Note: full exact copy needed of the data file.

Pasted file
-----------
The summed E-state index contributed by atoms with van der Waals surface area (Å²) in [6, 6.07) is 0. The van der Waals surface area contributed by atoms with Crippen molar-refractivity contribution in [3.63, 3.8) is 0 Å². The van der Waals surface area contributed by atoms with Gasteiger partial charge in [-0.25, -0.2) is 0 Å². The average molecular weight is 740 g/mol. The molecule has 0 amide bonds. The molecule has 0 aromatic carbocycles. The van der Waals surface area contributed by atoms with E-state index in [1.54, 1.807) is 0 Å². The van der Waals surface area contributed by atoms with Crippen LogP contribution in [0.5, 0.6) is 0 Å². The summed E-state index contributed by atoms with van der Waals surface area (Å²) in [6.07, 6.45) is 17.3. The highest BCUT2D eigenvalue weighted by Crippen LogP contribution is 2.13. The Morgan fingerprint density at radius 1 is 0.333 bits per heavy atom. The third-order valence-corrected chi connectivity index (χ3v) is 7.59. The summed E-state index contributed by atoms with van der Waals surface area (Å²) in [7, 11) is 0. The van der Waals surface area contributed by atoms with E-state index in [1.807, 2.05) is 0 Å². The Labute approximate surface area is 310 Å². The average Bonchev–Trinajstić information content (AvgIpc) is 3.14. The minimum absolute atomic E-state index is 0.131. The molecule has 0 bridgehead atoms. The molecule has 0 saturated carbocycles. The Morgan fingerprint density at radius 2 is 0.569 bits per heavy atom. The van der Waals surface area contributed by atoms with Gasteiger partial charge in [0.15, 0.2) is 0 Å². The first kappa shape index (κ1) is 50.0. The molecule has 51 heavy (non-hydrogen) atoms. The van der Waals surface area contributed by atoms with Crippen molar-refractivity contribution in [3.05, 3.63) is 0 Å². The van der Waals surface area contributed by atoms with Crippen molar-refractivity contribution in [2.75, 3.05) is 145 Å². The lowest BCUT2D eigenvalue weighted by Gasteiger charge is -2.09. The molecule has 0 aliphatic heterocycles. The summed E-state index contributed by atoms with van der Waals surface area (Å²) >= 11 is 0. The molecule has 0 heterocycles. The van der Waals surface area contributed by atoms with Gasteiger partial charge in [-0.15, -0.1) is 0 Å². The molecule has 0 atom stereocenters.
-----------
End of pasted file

The summed E-state index contributed by atoms with van der Waals surface area (Å²) in [6, 6.07) is 0. The van der Waals surface area contributed by atoms with Crippen molar-refractivity contribution in [3.63, 3.8) is 0 Å². The van der Waals surface area contributed by atoms with Gasteiger partial charge in [-0.25, -0.2) is 0 Å². The average molecular weight is 740 g/mol. The molecule has 0 amide bonds. The molecule has 0 aromatic carbocycles. The van der Waals surface area contributed by atoms with E-state index in [1.54, 1.807) is 0 Å². The van der Waals surface area contributed by atoms with Crippen LogP contribution in [0.5, 0.6) is 0 Å². The summed E-state index contributed by atoms with van der Waals surface area (Å²) in [6.07, 6.45) is 17.3. The highest BCUT2D eigenvalue weighted by Crippen LogP contribution is 2.13. The Morgan fingerprint density at radius 1 is 0.333 bits per heavy atom. The third-order valence-corrected chi connectivity index (χ3v) is 7.59. The summed E-state index contributed by atoms with van der Waals surface area (Å²) in [7, 11) is 0. The van der Waals surface area contributed by atoms with E-state index in [1.807, 2.05) is 0 Å². The Labute approximate surface area is 310 Å². The average Bonchev–Trinajstić information content (AvgIpc) is 3.14. The minimum absolute atomic E-state index is 0.131. The molecule has 0 bridgehead atoms. The molecule has 0 saturated carbocycles. The Morgan fingerprint density at radius 2 is 0.569 bits per heavy atom. The van der Waals surface area contributed by atoms with Gasteiger partial charge in [0.15, 0.2) is 0 Å². The first kappa shape index (κ1) is 50.0. The molecule has 51 heavy (non-hydrogen) atoms. The van der Waals surface area contributed by atoms with Crippen molar-refractivity contribution in [3.05, 3.63) is 0 Å². The van der Waals surface area contributed by atoms with Crippen molar-refractivity contribution in [2.75, 3.05) is 145 Å². The lowest BCUT2D eigenvalue weighted by Gasteiger charge is -2.09. The molecule has 0 aliphatic heterocycles. The summed E-state index contributed by atoms with van der Waals surface area (Å²) >= 11 is 0. The molecule has 0 heterocycles. The van der Waals surface area contributed by atoms with Gasteiger partial charge in [-0.15, -0.1) is 0 Å². The molecule has 0 atom stereocenters.